Oct 12 2010

Forgotten Mansion – Lost Town

Melissa Crytzer Fry

I am a complete sucker for a good story. Add to that the fact that I am like a child in a toy store when I’m in the middle of nature, and you’ll likely understand why my recent quad adventure with neighbors was so memorable.

It included a trek into the remote desert, picturesque views and a fascinating tale of a lost city.

These rolling hills in Arizona’s Galiuro Mountain range lead to the remote area of Copper Creek Canyon, a struggling mining town erected in the early 1900s. Click to enlarge.

As history notes (and my sore back can attest), rough terrain is the hallmark of the journey to Copper Creek. So when we finally reached our destination on switchback after switchback (on the comforts of a padded seat, mind you… not a wagon or saddle), I had already developed a deep appreciation for what I was about to see.

The stone turret, peeking out of the cottonwoods, didn’t disappoint. If anything, I was astonished at the resilience of the early townsfolk to have built and survived in this truly remote area. Not to mention, their mansion was three-stories and built to last. (Take a look at these wonderful vintage postcards that show just how harrowing the building process was. They also depict the infancy of the Copper Creek mining area, including the mansion and the mercantile, then intact).

This photo shows the remains of the three-story Sibley Mansion – built to attract mining investors – in the Galiuro Mountains. Click to enlarge.

For Writers: When I think about it, I see multiple parallels between the Sibley mansion and the novelist’s writing journey. These buildings, without the conveniences of modern technology, were built stone by stone. In much the same way, the writer starts with a foundation (plot), adding stone after stone, layer upon layer: character, setting, sensory elements, tension, dialogue. It’s a labor-intensive process, and sometimes it seems daunting, overwhelming.

But when I look at the territory these settlers had to cover – the hardships they had to endure – I think that it’s the least I can do, as a novelist, to follow my dream. The settlers’ dreams and determination literally crossed mountains, often resulting in death and hardship.

So, despite the tough road to publication, I think I owe it to myself to keep going. To show that same tenacity. To keep writing. And so do you.  I don’t want my novels to become the forgotten mansion, the lost town, existing only in my memory.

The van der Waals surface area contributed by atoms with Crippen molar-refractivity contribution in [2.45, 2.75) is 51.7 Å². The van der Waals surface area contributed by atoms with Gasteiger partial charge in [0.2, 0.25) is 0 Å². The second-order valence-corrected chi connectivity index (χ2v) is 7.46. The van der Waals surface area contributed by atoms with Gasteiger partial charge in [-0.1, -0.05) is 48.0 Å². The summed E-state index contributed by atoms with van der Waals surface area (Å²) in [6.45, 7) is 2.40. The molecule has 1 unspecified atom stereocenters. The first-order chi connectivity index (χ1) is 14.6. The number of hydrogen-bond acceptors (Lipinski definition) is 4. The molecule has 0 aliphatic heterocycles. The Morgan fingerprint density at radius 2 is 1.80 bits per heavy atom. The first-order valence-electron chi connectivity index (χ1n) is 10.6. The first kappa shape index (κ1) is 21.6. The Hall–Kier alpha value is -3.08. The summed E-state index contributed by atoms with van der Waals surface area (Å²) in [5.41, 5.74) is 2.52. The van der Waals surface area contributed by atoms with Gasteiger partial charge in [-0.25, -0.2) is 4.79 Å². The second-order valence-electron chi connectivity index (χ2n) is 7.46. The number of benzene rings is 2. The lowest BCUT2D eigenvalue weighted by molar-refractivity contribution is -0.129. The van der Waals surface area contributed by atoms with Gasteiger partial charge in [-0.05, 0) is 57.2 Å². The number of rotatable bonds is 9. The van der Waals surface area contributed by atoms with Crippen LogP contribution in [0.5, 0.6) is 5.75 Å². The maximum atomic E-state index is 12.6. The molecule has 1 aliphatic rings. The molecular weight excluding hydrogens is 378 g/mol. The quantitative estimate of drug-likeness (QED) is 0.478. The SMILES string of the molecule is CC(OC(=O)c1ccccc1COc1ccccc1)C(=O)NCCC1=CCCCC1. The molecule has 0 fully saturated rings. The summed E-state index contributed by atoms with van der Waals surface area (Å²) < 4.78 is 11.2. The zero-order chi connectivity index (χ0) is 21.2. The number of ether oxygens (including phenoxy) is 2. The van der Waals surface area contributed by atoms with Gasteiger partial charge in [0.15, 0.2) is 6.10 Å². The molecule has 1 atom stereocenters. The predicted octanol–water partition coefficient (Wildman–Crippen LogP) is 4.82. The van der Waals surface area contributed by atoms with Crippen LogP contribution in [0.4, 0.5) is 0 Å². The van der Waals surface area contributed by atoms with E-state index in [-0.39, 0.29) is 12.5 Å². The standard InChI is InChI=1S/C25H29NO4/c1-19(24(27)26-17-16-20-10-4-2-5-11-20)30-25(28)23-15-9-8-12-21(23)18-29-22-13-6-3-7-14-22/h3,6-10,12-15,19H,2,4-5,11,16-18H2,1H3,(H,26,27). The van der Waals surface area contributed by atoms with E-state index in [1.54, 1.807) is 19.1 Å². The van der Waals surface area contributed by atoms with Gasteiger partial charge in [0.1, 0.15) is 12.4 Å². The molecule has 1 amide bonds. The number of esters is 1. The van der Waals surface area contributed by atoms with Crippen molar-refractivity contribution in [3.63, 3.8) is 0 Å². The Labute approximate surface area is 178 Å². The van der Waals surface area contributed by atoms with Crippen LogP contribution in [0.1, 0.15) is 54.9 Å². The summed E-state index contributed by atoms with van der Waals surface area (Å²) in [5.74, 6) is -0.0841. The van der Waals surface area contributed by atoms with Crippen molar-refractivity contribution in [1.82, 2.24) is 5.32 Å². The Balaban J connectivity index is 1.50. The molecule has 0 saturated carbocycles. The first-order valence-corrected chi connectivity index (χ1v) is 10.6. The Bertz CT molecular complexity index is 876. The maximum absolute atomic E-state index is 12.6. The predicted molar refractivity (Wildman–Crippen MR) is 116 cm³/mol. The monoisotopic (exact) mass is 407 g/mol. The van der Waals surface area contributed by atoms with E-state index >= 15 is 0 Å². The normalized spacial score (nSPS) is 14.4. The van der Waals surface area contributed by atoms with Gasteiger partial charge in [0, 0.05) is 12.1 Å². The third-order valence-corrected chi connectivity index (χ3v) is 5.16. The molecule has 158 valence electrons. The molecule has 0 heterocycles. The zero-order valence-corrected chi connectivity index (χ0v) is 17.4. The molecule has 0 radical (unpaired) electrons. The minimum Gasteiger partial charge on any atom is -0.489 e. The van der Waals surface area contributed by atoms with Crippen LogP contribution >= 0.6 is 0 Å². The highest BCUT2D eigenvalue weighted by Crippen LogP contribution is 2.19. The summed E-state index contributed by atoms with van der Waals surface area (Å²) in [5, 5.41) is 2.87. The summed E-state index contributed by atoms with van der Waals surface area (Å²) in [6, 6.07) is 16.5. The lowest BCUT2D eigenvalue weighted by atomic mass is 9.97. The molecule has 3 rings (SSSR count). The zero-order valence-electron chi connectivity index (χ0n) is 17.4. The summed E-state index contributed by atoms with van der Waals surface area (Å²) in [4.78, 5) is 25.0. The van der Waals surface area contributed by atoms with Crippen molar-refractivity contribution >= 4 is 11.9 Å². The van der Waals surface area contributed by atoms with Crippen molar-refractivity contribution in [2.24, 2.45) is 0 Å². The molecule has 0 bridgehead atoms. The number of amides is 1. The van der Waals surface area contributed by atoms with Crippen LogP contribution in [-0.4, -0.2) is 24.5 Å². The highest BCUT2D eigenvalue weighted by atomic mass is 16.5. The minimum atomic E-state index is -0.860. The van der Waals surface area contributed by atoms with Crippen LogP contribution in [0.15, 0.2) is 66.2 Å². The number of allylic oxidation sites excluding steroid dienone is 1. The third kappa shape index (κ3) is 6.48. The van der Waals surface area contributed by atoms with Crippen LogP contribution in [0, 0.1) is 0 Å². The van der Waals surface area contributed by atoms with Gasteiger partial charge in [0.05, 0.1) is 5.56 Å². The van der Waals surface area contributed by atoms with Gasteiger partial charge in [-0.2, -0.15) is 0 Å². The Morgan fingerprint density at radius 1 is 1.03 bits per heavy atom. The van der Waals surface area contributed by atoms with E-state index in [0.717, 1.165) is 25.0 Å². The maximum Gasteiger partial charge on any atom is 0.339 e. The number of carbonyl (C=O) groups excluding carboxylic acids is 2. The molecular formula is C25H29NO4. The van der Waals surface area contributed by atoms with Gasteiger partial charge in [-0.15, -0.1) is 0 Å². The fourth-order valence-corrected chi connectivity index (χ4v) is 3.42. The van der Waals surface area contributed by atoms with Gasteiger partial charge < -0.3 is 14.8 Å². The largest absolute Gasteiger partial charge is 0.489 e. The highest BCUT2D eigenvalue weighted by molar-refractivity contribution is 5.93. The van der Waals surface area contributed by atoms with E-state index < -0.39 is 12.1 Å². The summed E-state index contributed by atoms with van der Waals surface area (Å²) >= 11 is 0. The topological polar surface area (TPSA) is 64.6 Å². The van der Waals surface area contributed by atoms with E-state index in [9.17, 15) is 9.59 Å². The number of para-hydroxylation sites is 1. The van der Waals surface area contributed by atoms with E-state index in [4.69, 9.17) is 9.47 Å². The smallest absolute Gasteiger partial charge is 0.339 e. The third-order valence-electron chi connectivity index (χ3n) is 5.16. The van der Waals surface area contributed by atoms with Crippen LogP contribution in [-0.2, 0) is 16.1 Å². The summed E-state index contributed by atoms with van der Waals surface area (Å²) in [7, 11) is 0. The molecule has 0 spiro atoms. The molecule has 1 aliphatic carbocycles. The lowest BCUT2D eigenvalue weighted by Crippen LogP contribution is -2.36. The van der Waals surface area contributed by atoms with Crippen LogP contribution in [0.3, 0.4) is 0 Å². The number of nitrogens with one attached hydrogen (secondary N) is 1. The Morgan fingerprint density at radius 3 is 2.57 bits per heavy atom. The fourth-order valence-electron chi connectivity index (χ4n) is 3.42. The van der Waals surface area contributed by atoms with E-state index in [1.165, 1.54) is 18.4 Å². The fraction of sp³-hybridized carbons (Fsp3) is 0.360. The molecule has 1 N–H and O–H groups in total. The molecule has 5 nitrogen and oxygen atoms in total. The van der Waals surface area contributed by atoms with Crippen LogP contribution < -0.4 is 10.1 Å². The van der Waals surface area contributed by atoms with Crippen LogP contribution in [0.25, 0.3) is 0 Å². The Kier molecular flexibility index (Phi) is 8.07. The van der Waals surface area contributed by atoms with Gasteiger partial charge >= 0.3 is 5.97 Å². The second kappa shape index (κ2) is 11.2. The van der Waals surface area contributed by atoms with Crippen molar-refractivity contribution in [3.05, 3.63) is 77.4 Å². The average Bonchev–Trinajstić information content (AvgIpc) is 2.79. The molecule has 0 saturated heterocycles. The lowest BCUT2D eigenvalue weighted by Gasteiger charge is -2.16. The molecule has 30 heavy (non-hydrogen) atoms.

4 Responses to “Forgotten Mansion – Lost Town”

  • Jamie Says:

    I love this post — mostly because it’s exactly what I’m missing in my writing practice. I’m missing the tenacity and dedication that keeps you on the path — the trust and faith that reminds you that little by little that hulking pile of disorganized ideas might turn into something that someone might want to read. But we all have to do the work…the heavy lifting of each of those stones to get there. It’s often a long road, and as I travel it, I’ll be happy for the reminder of Sibley Mansion and all the dreams and work that went into it’s construction. Thanks for that!


    Melissa Crytzer Fry Reply:

    I think if all writers are honest with themselves, they’ll admit to struggling with the same commitment to dedication you mention. It’s too easy for life to ‘get in the way,’ for our egos to be shattered by rejection, or – during the writing process -to become overwhelmed by the task of writing a book (the bits and pieces that need to connect ARE mind-boggling). So I think reminders like these are crucial. I think all writers also need a support system to ensure the path is followed! I’m here to help when you need it!


  • Rachna Chhabria Says:

    Thanks for the reminder, Melissa, that we owe it to ourselves to keep going: to build that word city little by little. To follow our dream/s, to work with tenacity, with a firm faith in our abilities. This not just keeps us going when we have a tendency to plunge into despair,its also what moves us closer to realizing those dreams.

    A wonderful and motivating post. Glad I read it first thing in the morning. It will inspire me the entire day. 🙂


    Melissa Crytzer Fry Reply:

    Thanks, Rachna. Many a day, your blogs have helped motivate me. Glad we can reciprocate!


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